This release includes all five of Be Bop Deluxe's studio albums, with additional bonus tracks, plus an additional disc of previously unreleased home demos, rough studio mixes and live recordings. The recordings have all been freshly remastered and the project over-seen by Bill Nelson. All bonus tracks added to the 1990 CD releases have been remastered and added to this release too, except for the bonus live tracks on the 'Axe Victim' release. This remaster is an improvement upon the 1990 releases, and has thankfully avoided being 'brick-walled'. I would suggest this is the last word on digital 16-bit releases of these studio albums.
Guitarist/leader Bill Nelson has always had his head in a space that's defined by the 1950s World's Fair idea of the future - a world of monorails and strange machines. This is particularly evident here, with Nelson's affection for Japan competing for space with paeans to electrical communication. At times charming and even romantic, at other times outré, Drastic Plastic marked the end of the band and hinted at Nelson's musical experiments to come.
An epic 100 CD chronological documentation of the history of jazz music from 1898 to 1959, housed in four boxed sets. Each box contains 25 slipcase CDs, a booklet (up to 186 pages) and an index. The booklets contain extensive notes (Eng/Fr) with recording dates and line-ups. 31 hours of music in each box, totalling 1677 tracks Each track has been restored and mastered from original sources.
Recorded live in New York, this explosive set of jazz, funk, and rock material was without question ahead of its time. Michael and Randy's use of electronically altered saxophone and trumpet sounds is amazing.
Originally released on white vinyl as a double set in which one disc was an LP while the other was a 12" EP, Live! In the Air Age is an impressive testament to one of prog rock's more interesting results. Bandleader Bill Nelson is better known for his solo work of the '80s and on, but prior to that he was a burgeoning guitar hero with a blazing style and a talented bunch of players backing him up.
Things had changed for Be Bop Deluxe by the time of the group's fourth album. The band that turned up in glam rock regalia on its 1974 debut, Axe Victim, was in suit and tie on the cover of Modern Music in 1976. Inside, the band's transformation into a sophisticated pop group seemed complete. Arrangements were still ornate, but the songs were dominated by their highly imagistic lyrics, and as often as not, Nelson was borrowing ideas from the Beatles. It didn't quite work, despite pleasant numbers such as "Orphans of Babylon" and "Kiss of Light," perhaps because a true pop sensibility requires a gift for simplicity that Nelson has never exhibited. The album charted high in England and made the Top 100 in the U.S., but it was Be Bop's peak, not its breakthrough.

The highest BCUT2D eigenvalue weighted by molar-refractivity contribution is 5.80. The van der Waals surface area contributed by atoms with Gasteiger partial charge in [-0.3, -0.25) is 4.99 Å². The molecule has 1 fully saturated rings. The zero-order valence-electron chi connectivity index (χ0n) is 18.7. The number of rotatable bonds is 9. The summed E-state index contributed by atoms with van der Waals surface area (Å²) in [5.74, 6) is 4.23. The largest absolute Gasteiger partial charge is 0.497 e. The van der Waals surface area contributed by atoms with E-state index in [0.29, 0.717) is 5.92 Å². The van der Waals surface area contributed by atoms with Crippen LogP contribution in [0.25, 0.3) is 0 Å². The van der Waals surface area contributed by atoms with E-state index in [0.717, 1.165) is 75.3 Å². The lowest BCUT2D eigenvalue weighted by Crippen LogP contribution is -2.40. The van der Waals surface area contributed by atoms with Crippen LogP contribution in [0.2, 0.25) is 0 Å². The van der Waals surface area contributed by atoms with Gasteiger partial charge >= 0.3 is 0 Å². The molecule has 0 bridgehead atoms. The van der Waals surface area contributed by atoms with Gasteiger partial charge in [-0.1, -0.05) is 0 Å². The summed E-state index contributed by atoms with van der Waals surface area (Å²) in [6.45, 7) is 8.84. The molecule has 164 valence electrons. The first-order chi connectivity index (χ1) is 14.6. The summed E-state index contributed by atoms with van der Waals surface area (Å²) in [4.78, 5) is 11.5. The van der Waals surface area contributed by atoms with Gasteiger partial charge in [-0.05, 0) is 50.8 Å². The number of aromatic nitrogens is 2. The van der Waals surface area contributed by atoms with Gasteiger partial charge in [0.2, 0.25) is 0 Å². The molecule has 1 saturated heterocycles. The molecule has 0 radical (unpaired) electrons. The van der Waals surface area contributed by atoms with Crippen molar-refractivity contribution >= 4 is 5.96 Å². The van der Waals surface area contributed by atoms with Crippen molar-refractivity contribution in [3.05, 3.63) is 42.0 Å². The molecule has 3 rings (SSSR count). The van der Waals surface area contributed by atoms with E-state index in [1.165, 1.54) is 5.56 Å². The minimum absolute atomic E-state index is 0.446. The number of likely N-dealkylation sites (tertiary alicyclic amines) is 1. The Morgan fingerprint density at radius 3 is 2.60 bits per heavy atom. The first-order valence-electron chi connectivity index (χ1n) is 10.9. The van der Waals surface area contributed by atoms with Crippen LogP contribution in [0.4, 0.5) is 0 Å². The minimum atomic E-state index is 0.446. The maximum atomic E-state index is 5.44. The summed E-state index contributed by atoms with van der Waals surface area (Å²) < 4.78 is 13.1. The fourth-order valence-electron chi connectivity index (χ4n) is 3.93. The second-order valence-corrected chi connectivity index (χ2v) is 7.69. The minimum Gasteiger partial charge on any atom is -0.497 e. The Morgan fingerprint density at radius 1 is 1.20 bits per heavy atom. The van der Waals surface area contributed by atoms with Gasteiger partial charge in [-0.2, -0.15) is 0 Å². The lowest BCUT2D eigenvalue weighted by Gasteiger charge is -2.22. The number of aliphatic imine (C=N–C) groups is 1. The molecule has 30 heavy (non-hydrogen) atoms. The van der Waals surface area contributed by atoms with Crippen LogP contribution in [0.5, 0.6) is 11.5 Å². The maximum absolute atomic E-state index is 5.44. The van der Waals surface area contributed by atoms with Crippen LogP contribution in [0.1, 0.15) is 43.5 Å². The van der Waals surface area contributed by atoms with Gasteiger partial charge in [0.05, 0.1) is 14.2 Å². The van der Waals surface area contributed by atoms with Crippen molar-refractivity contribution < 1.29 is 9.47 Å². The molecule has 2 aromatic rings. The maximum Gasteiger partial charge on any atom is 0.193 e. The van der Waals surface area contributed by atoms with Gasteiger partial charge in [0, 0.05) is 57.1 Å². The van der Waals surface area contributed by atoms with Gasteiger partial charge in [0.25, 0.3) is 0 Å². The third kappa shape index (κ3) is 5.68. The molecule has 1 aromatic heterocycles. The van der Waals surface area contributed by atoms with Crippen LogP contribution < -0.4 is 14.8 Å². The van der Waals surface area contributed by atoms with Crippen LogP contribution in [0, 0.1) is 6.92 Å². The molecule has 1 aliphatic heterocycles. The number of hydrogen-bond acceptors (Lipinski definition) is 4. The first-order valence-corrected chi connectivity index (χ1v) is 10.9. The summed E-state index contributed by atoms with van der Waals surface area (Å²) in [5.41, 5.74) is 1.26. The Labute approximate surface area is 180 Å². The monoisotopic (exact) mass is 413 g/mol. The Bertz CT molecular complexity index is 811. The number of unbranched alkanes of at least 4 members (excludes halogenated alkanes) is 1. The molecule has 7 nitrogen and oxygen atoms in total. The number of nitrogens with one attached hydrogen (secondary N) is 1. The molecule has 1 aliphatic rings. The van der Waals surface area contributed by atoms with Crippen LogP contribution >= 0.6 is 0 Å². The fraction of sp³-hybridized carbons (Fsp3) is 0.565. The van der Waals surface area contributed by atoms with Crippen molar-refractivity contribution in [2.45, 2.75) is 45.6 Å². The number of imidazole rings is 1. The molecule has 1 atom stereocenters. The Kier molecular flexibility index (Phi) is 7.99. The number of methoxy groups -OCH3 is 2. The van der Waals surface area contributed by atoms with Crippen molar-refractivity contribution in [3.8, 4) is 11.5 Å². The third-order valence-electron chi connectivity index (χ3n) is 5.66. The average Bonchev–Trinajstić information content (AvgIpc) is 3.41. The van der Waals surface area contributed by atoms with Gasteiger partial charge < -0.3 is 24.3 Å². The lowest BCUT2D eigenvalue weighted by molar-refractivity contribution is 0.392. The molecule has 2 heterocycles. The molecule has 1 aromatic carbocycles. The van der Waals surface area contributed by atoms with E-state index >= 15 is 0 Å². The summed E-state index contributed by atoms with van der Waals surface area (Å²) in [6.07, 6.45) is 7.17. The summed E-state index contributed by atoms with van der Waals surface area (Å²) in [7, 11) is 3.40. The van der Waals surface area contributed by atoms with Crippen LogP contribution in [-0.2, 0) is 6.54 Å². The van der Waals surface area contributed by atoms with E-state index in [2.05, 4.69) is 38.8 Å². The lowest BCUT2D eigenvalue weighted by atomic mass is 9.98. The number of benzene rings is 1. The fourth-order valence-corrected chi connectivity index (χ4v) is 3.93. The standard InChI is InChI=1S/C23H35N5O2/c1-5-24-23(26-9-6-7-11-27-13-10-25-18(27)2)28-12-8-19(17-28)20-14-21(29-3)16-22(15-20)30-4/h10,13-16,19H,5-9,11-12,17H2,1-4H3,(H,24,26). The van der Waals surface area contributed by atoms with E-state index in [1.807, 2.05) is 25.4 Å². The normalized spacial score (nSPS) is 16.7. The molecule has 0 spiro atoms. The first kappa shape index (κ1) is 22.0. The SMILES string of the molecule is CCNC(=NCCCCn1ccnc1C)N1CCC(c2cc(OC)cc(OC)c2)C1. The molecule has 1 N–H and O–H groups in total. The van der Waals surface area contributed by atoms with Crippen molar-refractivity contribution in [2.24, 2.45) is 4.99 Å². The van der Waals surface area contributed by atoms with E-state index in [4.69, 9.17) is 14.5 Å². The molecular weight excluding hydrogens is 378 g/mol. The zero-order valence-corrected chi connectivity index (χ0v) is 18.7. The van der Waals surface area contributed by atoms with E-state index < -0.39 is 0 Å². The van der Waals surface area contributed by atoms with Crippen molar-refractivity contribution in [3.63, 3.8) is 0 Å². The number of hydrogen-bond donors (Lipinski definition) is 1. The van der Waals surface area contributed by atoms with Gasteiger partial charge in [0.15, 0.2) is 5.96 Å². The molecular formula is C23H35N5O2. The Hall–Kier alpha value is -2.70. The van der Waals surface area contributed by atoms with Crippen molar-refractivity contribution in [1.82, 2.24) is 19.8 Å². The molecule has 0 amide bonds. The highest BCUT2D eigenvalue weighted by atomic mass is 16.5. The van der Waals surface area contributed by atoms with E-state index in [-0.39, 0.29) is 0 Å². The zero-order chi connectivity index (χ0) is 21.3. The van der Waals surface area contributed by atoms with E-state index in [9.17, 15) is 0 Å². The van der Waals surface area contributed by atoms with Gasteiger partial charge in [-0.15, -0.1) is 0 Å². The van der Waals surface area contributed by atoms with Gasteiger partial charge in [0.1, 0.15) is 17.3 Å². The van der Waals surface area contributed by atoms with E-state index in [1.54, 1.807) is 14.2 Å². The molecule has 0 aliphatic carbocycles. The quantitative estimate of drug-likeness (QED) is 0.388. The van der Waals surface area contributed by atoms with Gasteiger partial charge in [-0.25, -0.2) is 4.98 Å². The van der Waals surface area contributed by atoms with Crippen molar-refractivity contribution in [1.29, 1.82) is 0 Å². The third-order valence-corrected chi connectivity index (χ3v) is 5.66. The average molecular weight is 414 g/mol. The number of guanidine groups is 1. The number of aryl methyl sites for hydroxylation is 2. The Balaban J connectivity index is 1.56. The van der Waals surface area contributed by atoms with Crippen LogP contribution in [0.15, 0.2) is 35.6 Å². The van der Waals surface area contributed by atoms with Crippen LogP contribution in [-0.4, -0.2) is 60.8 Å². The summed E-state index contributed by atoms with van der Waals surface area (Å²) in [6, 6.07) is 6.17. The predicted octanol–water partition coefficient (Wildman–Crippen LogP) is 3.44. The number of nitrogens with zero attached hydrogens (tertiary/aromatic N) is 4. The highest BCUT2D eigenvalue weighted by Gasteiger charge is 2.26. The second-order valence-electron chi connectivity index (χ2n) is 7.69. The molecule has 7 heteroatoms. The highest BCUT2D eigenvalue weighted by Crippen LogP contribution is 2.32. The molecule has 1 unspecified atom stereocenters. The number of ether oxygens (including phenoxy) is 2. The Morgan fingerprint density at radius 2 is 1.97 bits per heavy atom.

Adding keyboard player Andrew Clark to make Be Bop Deluxe a quartet, Bill Nelson finally found a balance between his virtuosic guitar playing and the demands of pop songwriting. The arrangements were still busy, but the humor of Nelson's music was on display as never before, and the songs frequently were catchy. For the first time, it began to seem that the group had a future beyond serving as a foundation for Nelson's splashy guitar work, as Be Bop Deluxe charted in the U.S. and the U.K. and even scored a Top 25 British hit with "Ships in the Night.
The original version of Futurama was a little weak on songwriting content, though long on virtuoso music passages. This expanded reissue is a partial improvement, though not because it addresses those problems; rather, it's just got more of something different, in this case the more commercial (and quite beautiful) single version of "Between the Worlds," plus a scintillating live version of "Maid in Heaven," and the achingly lyrical "Speed of the Wind" – the latter shows off the more reflective side of this band and progressive rock in general, of a piece with King Crimson's "Book of Saturday," and emphasizing their gentler approach to singing and playing. The sound throughout is excellent, and the annotation is reasonably thorough as well.